Non‐B DNA Structure and Mutations Causing Human Genetic Disease

Cardiff University, Institute of Medical Genetics, School of Medicine, Cardiff, UK
DOI: 10.1002/9780470015902.a0022657 In book: eLS
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Available from: Albino Bacolla, Jun 22, 2014
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    ABSTRACT: Over 20 unstable microsatellite repeats have been identified as the cause of neurological disease in humans. The repeat nucleotide sequences, their location within the genes, the ranges of normal and disease-causing repeat length and the clinical outcomes differ. Unstable repeats can be located in the coding or the non-coding region of a gene. Different pathogenic mechanisms that are hypothesised to underlie the diseases are discussed. Evidence is given both from studies in simple model systems and from studies on human material and in animal models. Since somatic instability might affect the clinical outcome, this is briefly touched on. Available data and theories on the timing and mechanisms of the repeat instability itself are discussed, along with factors that have been observed to affect instability. Finally, the question of why the often harmful unstable repeats have been maintained throughout evolution is addressed.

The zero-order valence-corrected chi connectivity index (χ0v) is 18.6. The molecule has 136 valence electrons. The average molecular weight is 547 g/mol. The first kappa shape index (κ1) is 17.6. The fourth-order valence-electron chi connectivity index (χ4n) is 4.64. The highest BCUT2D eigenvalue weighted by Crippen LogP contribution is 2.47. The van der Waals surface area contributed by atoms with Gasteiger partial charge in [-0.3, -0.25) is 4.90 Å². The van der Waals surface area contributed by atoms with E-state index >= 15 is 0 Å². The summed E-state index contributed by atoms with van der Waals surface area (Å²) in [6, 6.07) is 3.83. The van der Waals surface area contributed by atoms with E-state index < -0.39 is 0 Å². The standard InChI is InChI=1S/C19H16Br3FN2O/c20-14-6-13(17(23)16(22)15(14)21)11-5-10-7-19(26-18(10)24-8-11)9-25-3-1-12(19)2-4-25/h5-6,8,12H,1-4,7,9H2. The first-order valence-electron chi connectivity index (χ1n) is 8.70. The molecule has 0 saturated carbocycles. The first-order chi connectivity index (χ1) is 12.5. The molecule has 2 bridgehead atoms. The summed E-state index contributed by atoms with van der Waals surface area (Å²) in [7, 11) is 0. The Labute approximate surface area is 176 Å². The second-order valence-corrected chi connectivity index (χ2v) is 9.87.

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    ABSTRACT: Left-handed Z-DNA is a higher-energy form of the double helix, stabilized by negative supercoiling generated by transcription or unwrapping nucleosomes. Regions near the transcription start site frequently contain sequence motifs favourable for forming Z-DNA, and formation of Z-DNA near the promoter region stimulates transcription. Z-DNA is also stabilized by specific protein binding; several proteins have been identified with low nanomolar binding constants. Z-DNA occurs in a dynamic state, forming as a result of physiological processes then relaxing to the right-handed B-DNA. Each time a DNA segment turns into Z-DNA, two B-Z junctions form. These have been examined extensively, but their structure was unknown. Here we describe the structure of a B-Z junction as revealed by X-ray crystallography at 2.6 A resolution. A 15-base-pair segment of DNA is stabilized at one end in the Z conformation by Z-DNA binding proteins, while the other end remains B-DNA. Continuous stacking of bases between B-DNA and Z-DNA segments is found, with the breaking of one base pair at the junction and extrusion of the bases on each side (Fig. 1). These extruded bases may be sites for DNA modification.
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